2 June 2015
4 min read
Why the Bank of England’s investigation by the Serious Fraud Office could prove a costly reminder of the value of anti-fraud measures.
It seems as if the Bank of England is making some unwanted history for itself.
The Bank is the subject of a criminal investigation by the Serious Fraud Office (SFO) in relation to emergency lending measures it took when the credit crisis was at its height in late 2007 and early 2008. Back then, it is claimed, the race to prevent financial markets freezing up saw banks invited to bid to borrow funds from the Bank of England in exchange for collateral.
This series of what came to be known as liquidity auctions is what is being investigated by the SFO. Confirming it has opened an official investigation, the SFO said it was “investigating material referred to it by the Bank of England concerning liquidity auctions”. From the subject of the investigation came the statement that the Bank of England had commissioned an independent inquiry into liquidity auctions and that the findings of that inquiry had been referred to the SFO last November.
At this stage, a number of questions remain unanswered. For example, why was the investigation not made public until now? Are Bank of England employees suspected of involvement in any attempt to rig the auctions? And what, if anything, did the initial inquiry uncover that wasn’t already known or suspected?
The liquidity auctions, it could be argued, were an important stop gap in helping banks function effectively until quantitative easing began in 2009. But the SFO’s investigation will only bolster the arguments of those who believe that the Bank of England is occasionally way too close to the City. This was an accusation that was levelled at the Bank when the rigging of foreign exchange markets first reared its head. Ánd although the Bank does appear to be blameless on that count, the liquidity auctions investigation could prove to be a damning indictment of the Bank.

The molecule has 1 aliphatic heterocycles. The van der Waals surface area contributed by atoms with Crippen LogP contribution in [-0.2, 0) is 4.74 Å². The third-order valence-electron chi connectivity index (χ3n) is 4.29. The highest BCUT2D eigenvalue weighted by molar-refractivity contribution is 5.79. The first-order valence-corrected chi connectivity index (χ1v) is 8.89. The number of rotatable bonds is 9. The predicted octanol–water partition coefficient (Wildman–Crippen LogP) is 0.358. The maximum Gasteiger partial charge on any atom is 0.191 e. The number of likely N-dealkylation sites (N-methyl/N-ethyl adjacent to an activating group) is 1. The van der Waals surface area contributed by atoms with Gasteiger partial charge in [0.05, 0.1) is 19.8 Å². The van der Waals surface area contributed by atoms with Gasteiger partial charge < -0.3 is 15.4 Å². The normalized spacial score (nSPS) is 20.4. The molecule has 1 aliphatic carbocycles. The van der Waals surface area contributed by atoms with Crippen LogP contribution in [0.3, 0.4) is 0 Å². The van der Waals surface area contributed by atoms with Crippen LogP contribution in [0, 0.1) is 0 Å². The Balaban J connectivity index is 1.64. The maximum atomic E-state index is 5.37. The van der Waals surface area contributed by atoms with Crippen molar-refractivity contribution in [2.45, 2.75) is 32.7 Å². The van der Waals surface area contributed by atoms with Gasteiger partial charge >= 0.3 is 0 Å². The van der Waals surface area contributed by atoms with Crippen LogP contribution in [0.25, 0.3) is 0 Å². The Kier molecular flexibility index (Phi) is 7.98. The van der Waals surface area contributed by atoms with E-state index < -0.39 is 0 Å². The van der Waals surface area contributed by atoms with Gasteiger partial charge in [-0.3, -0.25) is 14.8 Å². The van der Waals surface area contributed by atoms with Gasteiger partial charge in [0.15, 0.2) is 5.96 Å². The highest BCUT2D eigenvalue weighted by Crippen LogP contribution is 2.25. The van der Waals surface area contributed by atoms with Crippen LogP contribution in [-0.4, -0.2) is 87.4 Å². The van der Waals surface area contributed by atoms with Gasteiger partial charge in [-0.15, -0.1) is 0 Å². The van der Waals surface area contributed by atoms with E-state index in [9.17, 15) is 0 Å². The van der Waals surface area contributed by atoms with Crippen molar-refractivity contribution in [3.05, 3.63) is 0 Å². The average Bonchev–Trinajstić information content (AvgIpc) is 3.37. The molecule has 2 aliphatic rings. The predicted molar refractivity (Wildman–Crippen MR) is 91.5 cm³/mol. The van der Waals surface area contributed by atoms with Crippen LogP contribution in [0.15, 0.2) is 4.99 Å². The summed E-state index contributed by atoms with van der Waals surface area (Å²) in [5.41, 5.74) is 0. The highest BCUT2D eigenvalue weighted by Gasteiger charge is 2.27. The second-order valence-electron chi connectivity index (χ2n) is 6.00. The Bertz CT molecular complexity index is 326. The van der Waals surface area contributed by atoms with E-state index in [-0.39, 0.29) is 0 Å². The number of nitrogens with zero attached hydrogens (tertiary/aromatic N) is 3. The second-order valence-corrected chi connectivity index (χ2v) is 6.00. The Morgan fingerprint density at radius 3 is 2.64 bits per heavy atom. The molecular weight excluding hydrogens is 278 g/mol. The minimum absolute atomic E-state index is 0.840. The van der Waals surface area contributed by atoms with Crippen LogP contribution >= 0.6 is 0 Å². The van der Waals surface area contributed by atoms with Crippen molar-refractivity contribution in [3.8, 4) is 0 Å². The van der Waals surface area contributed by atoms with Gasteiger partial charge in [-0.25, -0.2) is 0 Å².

While mis-selling of financial products, Libor and forex have seen many banks scandalised in recent years, the Bank of England has never been accused of serious wrongdoing in recent memory. It certainly has not been investigated by the SFO before. If anything, it has made an effort to be more open and accountable in recent years. It has also taken on responsibility for regulation of the banking sector. So how has it found itself at the centre of such a potentially damaging investigation?
The banking industry has never been one where whistleblowing has been particularly strong. For this reason, issues such as Libor, Forex and mis-selling of products have taken years to seep out into the public arena. While the banks who found themselves at the centre of such investigations had to pay – and are still paying – substantial fines, it remains to be seen whether they have cleaned up the way they do business. Instilling a whistleblowing culture would go some way towards this. The Bank of England may itself be wondering whether this latest episode could have been avoided if it had in place a fit-for-purpose whistleblowing facility. While such a facility may not have averted the problem immediately, it could well have alerted senior figures to the problem. This could then have ensured that action was taken to put things right. There is little chance it could have prevented trouble for the Bank but whistleblowing could have at least given it a chance to sort it out without the need for a costly internal inquiry followed by a reputation-damaging SFO investigation.